In the case of Japan, the government may have decided not to attempt to do so simply because it was an unnecessary risk. The missile appeared unlikely to harm civilians, and, more importantly, a failed attempt would send a catastrophic message that its US-backed missile system cannot stop North Korean missiles.
A second possibility, however, is that Japan’s Aegis destroyers were unable to intercept the missile in the first place.
The North Korean missile reached an altitude of 550 km, higher than the 500-km range of the Aegis Standard Missile-3 (SM-3) interceptor. The Aegis interceptor may also have not been in the right place, as the missile passed over a region that is not a routine training area.
Why didn’t South Korea try to shoot it down? South Korea’s US-made Terminal High Altitude Defense (THAAD) system reports a 100% test rate, but it has never been used in combat.
THAAD is also designed to shoot down missiles as they re-enter the atmosphere during their terminal phase. The North Korean missile was only in range during its first two phases: boost and midcourse.
Military and diplomatic challenges
What can be done about future missile tests?
In order to shoot down a missile during its boost phase, a ship with an SM-3 would have to be right next to the launch site and intercept immediately upon launch.
As the US military has noted, boost-phase intercepts are quite unlikely due to the challenges in anticipating a launch and the decision process needed to approve such a response. For fighter jets to intercept a missile in that phase, the jets would need to be at a provocatively close distance to the launch site.
None of the missile defenses in Japan or South Korea – which include US-made Patriot missile systems – can intercept missiles during their midcourse phase.
South Korea could technically develop a midcourse defense in the future, but past pushback from China indicates there will be a substantial challenge to doing so. Seoul suffered as much as $7 billion in economic losses when China boycotted Korean products in response to the deployment of the THAAD system.
With nearly one-quarter of South Korea’s exports and one-fifth of Japan’s exports going to China, safely navigating the US-China rivalry while ensuring a defense against North Korean missiles will be a complex military and diplomatic task.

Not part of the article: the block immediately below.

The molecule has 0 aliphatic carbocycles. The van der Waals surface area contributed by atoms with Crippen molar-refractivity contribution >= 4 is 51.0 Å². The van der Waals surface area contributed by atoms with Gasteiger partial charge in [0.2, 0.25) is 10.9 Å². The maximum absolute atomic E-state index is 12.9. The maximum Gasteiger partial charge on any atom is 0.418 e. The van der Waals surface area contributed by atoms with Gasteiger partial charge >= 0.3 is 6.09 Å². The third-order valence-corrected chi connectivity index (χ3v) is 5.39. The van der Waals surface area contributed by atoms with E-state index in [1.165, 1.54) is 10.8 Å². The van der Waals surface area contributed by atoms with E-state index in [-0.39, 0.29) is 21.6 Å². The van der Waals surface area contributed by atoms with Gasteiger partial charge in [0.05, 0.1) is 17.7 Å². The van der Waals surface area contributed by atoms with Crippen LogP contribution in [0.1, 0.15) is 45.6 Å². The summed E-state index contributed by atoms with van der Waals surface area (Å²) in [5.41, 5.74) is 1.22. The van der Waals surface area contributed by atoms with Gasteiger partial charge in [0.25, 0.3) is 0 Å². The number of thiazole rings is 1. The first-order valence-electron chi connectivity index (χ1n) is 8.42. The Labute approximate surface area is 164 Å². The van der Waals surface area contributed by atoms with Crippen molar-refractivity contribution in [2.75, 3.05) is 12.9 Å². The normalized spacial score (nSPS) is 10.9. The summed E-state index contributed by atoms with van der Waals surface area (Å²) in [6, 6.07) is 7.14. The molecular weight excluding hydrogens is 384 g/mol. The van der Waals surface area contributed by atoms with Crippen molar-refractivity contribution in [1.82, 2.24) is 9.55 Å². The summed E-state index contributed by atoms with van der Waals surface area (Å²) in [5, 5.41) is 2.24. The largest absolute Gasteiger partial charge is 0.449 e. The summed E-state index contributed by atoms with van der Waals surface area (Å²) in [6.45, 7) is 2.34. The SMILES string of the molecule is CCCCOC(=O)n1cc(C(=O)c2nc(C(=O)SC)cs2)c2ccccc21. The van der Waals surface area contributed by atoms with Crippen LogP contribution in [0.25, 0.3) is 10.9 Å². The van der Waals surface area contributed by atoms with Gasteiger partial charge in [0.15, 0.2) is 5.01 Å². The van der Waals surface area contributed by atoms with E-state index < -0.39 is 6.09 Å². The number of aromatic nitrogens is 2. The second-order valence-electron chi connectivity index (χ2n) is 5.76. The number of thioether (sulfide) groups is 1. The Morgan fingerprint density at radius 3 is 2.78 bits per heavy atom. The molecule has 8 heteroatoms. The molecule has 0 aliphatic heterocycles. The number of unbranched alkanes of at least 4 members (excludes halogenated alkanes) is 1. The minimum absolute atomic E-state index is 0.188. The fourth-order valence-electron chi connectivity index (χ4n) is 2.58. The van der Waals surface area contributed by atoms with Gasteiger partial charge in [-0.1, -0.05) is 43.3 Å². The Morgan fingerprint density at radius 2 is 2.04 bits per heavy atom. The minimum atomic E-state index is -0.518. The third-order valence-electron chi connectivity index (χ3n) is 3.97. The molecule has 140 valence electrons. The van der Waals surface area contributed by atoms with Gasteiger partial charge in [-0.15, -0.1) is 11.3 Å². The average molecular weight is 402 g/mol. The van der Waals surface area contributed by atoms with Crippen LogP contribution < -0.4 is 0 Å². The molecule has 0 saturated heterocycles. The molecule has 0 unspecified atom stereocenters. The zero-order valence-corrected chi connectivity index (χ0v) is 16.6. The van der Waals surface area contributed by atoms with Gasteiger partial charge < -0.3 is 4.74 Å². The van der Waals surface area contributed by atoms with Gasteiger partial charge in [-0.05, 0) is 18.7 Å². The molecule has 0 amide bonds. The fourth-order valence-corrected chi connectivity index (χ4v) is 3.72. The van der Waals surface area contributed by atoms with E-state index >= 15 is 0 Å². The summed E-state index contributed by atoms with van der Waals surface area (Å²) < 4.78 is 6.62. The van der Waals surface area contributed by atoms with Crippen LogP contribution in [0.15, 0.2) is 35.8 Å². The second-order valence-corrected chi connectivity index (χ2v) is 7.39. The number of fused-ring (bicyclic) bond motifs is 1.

Jessup Jong is a Korean Army veteran (Intelligence Branch at the Transportation Command) and a master’s student at Johns Hopkins University’s School of Advanced International Studies. His latest book is “Human Suffering in North Korea.”
Kim is said to be about 5 foot 7 inches tall, so at more than 300 pounds, the North Korean leader, who is said to be in his mid-30s, would be considered severely obese and potentially at risk for a variety of health problems. The risk is higher given his affinity for chain smoking and heavy drinking, not to mention the high stress of running a brutal regime facing significant international pressure for its illegal weapons programs and human rights abuses.
In the 2019 book “The Great Successor: The Secret Rise and Rule of Kim Jong Un,” seasoned reporter and North Korea expert Ana Fifield described the young leader as looking “like a heart attack waiting to happen.”
But after a decade of substantial weight gain, his weight now appears to be dropping.
“Seeing respected general secretary (Kim Jong Un) looking emaciated breaks our people’s heart so much,” a Pyongyang resident said during a Korean Central Television broadcast, Reuters reported. “Everyone is saying their tears welled up.”
Although it is possible that a noticeably slimmer Kim could be the result of an illness, the South Korean lawmaker who discussed the intelligence community’s view of the situation said there do not appear to be any health abnormalities, Bloomberg reported.
Specifically, there is nothing strange about how he walks, nor has he stopped holding “hours-long meetings,” the lawmaker said.
Kim’s health, his weight included, gets a lot of scrutiny from the intelligence community because it offers insight into the health and stability of the North Korean regime, especially considering the uncertainty surrounding succession if the regime’s third leader dies young.
“Succession is very unclear if something were to happen to Kim Jong Un,” Sue Mi Terry, a North Korea expert at the Center for Strategic and International Studies, previously told Insider. “We know he’s unhealthy. So we need to care” about his weight gain, loss, and overall health.
Terry said that leadership health is probably “one of the most important indicators” of regime stability. For North Korea, she said, “Kim Jong Un’s health is the biggest wild card.”
June 25, 1950, saw troops from North Korea pouring across the 38th parallel into South Korea. This began a short, yet exceptionally bloody war.